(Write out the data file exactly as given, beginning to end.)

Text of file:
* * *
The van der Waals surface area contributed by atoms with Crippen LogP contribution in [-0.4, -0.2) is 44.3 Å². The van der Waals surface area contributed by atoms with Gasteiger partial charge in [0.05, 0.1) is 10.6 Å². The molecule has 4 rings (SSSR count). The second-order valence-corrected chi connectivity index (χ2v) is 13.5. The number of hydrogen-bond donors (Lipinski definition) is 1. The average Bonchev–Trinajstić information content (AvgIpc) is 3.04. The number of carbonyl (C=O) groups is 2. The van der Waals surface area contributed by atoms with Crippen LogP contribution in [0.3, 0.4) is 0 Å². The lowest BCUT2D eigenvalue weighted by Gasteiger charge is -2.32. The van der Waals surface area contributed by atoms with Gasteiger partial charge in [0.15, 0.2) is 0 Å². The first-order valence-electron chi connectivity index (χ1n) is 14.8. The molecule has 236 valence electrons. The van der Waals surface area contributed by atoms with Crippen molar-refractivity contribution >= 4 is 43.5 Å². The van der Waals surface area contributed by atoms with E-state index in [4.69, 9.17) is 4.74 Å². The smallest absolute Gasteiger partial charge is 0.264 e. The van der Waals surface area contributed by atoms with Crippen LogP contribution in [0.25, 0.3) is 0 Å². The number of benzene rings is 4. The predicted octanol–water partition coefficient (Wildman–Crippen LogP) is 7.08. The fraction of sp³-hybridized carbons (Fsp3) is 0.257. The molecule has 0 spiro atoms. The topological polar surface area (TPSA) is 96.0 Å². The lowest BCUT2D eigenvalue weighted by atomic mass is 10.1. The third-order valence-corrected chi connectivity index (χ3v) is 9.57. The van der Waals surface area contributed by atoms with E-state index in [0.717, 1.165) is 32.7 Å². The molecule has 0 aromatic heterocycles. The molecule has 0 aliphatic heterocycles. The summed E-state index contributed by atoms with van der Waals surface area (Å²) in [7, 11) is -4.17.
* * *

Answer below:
The van der Waals surface area contributed by atoms with Crippen LogP contribution in [-0.4, -0.2) is 44.3 Å². The van der Waals surface area contributed by atoms with Gasteiger partial charge in [0.05, 0.1) is 10.6 Å². The molecule has 4 rings (SSSR count). The second-order valence-corrected chi connectivity index (χ2v) is 13.5. The number of hydrogen-bond donors (Lipinski definition) is 1. The average Bonchev–Trinajstić information content (AvgIpc) is 3.04. The number of carbonyl (C=O) groups is 2. The van der Waals surface area contributed by atoms with Crippen LogP contribution in [0.3, 0.4) is 0 Å². The lowest BCUT2D eigenvalue weighted by Gasteiger charge is -2.32. The van der Waals surface area contributed by atoms with Gasteiger partial charge in [0.15, 0.2) is 0 Å². The first-order valence-electron chi connectivity index (χ1n) is 14.8. The molecule has 236 valence electrons. The van der Waals surface area contributed by atoms with Crippen molar-refractivity contribution >= 4 is 43.5 Å². The van der Waals surface area contributed by atoms with E-state index in [4.69, 9.17) is 4.74 Å². The smallest absolute Gasteiger partial charge is 0.264 e. The van der Waals surface area contributed by atoms with Crippen LogP contribution in [0.25, 0.3) is 0 Å². The number of benzene rings is 4. The predicted octanol–water partition coefficient (Wildman–Crippen LogP) is 7.08. The fraction of sp³-hybridized carbons (Fsp3) is 0.257. The molecule has 0 spiro atoms. The topological polar surface area (TPSA) is 96.0 Å². The lowest BCUT2D eigenvalue weighted by atomic mass is 10.1. The third-order valence-corrected chi connectivity index (χ3v) is 9.57. The van der Waals surface area contributed by atoms with E-state index in [0.717, 1.165) is 32.7 Å². The molecule has 0 aromatic heterocycles. The molecule has 0 aliphatic heterocycles. The summed E-state index contributed by atoms with van der Waals surface area (Å²) in [7, 11) is -4.17.